Ian Anderson lived near Heathrow from 1946 until 1960. As a Chartered Civil & Structural Engineer, he has combined his love of buildings' and structures' history with his enduring interest in aircraft to compile this history of Heathrow, from when it opened in 1946 up to the present day. The airport has altered beyond recognition since its earliest years when the first flights used temporary tents for arrivals and departures. Today, the airport has five terminals, a brand new control tower and plans for further expansion. Heathrow plans to spent GBP600 million each year between 2014 and 2019 for upgrading operations, yet potential plans to build a third runway are hotly contested, despite the airport almost operating at full capacity. Heathrow is one of the busiest airports in the world, seeing on average 191,200 passengers arriving and departing every day. Additionally, it hosts eighty-four airlines and serves 184 destinations. Although thought of as a place of transition by many, it also directly employs some 45,000 people, which will continue to grow with the recent and future developments.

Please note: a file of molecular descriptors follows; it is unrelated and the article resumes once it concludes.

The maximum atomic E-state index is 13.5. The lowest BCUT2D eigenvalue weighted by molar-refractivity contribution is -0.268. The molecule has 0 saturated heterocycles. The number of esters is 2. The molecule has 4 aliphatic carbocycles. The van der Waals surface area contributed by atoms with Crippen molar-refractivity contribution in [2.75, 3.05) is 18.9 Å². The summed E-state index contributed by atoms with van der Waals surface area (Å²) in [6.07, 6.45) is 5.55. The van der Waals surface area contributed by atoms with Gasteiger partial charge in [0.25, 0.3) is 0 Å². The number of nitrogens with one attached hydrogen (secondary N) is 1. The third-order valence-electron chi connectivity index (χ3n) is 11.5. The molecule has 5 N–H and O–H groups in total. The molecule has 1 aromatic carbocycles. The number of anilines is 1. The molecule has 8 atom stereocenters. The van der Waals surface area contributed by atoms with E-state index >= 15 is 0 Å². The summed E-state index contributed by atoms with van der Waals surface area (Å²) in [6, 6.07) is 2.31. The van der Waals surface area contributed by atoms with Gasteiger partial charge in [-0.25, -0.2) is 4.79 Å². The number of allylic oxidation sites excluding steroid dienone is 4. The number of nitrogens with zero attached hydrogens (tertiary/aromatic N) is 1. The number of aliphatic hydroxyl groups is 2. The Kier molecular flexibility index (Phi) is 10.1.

About the Author
Ian Anderson is a civil engineer and is heavily involved in the airfield research group. He lives in Norfolk.
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